“How many children do you have?”
“I don’t have children.”
“Oh, I’m sorry.”
The above is a more or less standard part of the conversation when I’m meeting someone new in Rwanda. After the usual inquiries into your name and where you come from, the next question will be how many children you have (that you’re married is obvious and not questioned, unless you’re very young). Most of the times I can’t help but laugh about it. The possibility of a voluntary choice not to have children, is unimaginable for Rwandans. Children are the reason for being, for men as much as for women, without children your life is not complete. This means that people who are not able to get children of their own, don’t remain childless. They “get” one or more child(ren) from their family members, to take care of and raise as their own (which doesn’t mean they loose contact with their biological parents, they just get some more parents). Moreover, having one child is piteous as well, then the straightforward reaction is “that is not enough!” At least two, when they’re girl and boy, but preferably three or four is ideal. There’s no need for more.
Rwanda is a country with a high population density, the highest in Africa, and they have been striving to get and keep women into education and the labour market for decades. Birth control is standard government policy, contraceptives are available in health centres (unless run by the Catholic church, but until the church forbade it recently, the same nurses made them available next door). Not everyone knows when and how to use them, but at least it is not a taboo any more. Still, contraceptives are about limiting the number and spacing the births of children (that it is unhealthy for women and children when a woman is pregnant all the time, is no question anymore), not about preventing them. It is obvious that there will be children at some point. In South Sudan I sometimes, very carefully, got the question “Is it true that European women can choose themselves whether or not they want to have children?”, here it is simply unimaginable not to have them. Because I work with students, I regularly have a discussion with young (usually) men about the reasons to get children.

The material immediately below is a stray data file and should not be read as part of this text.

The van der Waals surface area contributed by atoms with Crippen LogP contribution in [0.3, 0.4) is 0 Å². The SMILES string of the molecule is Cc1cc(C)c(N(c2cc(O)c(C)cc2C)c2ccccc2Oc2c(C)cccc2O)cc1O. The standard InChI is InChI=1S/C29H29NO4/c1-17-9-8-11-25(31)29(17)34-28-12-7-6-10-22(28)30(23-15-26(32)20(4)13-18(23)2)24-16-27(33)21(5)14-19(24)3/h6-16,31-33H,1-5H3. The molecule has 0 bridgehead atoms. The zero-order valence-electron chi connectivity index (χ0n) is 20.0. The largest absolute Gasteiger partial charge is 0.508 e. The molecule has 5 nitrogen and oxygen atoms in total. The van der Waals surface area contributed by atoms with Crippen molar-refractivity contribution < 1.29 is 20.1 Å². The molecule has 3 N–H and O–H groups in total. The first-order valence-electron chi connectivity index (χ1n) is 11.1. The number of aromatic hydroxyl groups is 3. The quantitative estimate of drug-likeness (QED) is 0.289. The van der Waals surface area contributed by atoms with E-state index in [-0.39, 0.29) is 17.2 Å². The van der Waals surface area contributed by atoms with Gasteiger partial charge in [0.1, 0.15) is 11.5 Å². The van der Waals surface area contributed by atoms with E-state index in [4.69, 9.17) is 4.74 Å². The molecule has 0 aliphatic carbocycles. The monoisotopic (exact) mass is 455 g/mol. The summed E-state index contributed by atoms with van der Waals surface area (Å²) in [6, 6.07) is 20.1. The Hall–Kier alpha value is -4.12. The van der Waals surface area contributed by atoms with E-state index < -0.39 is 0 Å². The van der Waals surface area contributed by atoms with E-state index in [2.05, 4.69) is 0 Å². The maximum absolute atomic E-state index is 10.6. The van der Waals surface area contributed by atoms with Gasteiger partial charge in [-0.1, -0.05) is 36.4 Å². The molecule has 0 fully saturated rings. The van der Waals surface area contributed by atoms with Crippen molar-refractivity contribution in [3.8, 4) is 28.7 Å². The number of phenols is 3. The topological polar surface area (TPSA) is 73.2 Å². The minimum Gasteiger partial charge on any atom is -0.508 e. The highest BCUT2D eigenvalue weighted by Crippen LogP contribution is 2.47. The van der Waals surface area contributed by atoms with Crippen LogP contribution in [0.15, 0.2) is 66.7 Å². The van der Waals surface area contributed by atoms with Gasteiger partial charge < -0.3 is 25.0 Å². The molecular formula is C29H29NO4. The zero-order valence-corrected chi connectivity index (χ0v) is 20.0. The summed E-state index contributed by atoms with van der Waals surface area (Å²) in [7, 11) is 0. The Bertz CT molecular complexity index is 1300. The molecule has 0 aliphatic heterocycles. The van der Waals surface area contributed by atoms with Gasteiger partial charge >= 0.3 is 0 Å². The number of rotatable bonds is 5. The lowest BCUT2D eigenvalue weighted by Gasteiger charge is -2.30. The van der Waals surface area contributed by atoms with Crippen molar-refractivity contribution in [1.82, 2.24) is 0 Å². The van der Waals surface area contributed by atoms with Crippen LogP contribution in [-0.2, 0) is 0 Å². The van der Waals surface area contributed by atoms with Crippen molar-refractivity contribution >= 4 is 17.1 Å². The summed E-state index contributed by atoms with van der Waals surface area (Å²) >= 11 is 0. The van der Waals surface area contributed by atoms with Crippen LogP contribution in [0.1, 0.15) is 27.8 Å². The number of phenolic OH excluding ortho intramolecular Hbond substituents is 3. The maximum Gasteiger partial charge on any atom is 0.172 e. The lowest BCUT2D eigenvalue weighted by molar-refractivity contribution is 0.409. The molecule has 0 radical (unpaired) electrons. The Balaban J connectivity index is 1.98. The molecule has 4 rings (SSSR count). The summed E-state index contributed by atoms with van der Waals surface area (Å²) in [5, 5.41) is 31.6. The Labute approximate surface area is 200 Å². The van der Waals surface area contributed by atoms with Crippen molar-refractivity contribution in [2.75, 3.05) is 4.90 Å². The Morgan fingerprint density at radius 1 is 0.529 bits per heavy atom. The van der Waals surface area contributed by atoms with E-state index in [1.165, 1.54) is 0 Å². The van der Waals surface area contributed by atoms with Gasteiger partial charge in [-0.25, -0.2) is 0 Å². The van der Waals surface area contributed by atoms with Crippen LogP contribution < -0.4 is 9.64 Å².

“Your country needs children.”
“There are people and children enough on this world, I don’t need to make some more.”
“Who will remember you when you have died?”
“I hope that does not only depend on kinship, and why would I care? I will not be there to notice.” “Who will you care for?” or the opposite “Who will care for you when you will be old?”
“Enough people on this world to care for, and let’s see if a will become old enough to need care before I start to worry about that.”
What I haven’t heard so far is the question that comes up in this kind of discussions in Europe “Don’t you think children are lovely/nice/cute?”
“Sure, there are many lovely/nice/cute children, although I’m sure all of them sometimes are unpleasant/annoying/unbearable as well, but again, there are enough of them around not to have to add my own.”
These are good discussions, with an open mind and honest curiosity, but does it lead to real mutual understanding? No, not really. Behind these discussions is another layer, a completely different world view, a different culture. The Dutch culture is individualistic. It’s normal to live an independent life and develop your own relationships, outside the family. Care is institutionalised and professionalised, not depending on relatives. The Rwandan culture is, like most African cultures, more group focused, communities are more important. Relations grow from kinship and care comes from the (extended) family. On the other hand, that kinship is not static, like in European cultures, outsiders can become part of the family (sisters might not be biological sisters but friends, a respect colleague at work becomes an uncle, with all strings attached). By now, one young woman adopted me as her mother… completely normal.
Once in a while I don’t feel like having this kind of discussions, so I suddenly have some children. In the Netherlands, so nobody will know. If I just remember who I told what….